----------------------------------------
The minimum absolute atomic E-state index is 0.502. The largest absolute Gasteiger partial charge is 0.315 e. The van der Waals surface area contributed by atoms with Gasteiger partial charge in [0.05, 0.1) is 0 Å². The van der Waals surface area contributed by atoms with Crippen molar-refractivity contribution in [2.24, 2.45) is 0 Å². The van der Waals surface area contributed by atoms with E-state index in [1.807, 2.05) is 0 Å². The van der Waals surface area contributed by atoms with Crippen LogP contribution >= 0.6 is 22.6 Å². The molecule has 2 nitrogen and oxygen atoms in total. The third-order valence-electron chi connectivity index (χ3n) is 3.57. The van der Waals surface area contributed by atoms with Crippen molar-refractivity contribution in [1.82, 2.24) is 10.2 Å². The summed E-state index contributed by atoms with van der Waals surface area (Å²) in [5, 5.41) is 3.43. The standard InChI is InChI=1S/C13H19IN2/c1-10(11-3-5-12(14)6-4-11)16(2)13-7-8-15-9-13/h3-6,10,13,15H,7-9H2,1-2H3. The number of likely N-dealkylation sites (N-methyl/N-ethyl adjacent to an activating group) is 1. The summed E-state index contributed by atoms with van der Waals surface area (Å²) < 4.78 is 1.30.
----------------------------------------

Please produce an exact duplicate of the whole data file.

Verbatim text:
The minimum absolute atomic E-state index is 0.502. The largest absolute Gasteiger partial charge is 0.315 e. The van der Waals surface area contributed by atoms with Gasteiger partial charge in [0.05, 0.1) is 0 Å². The van der Waals surface area contributed by atoms with Crippen molar-refractivity contribution in [2.24, 2.45) is 0 Å². The van der Waals surface area contributed by atoms with E-state index in [1.807, 2.05) is 0 Å². The van der Waals surface area contributed by atoms with Crippen LogP contribution >= 0.6 is 22.6 Å². The molecule has 2 nitrogen and oxygen atoms in total. The third-order valence-electron chi connectivity index (χ3n) is 3.57. The van der Waals surface area contributed by atoms with Crippen molar-refractivity contribution in [1.82, 2.24) is 10.2 Å². The summed E-state index contributed by atoms with van der Waals surface area (Å²) in [5, 5.41) is 3.43. The standard InChI is InChI=1S/C13H19IN2/c1-10(11-3-5-12(14)6-4-11)16(2)13-7-8-15-9-13/h3-6,10,13,15H,7-9H2,1-2H3. The number of likely N-dealkylation sites (N-methyl/N-ethyl adjacent to an activating group) is 1. The summed E-state index contributed by atoms with van der Waals surface area (Å²) < 4.78 is 1.30.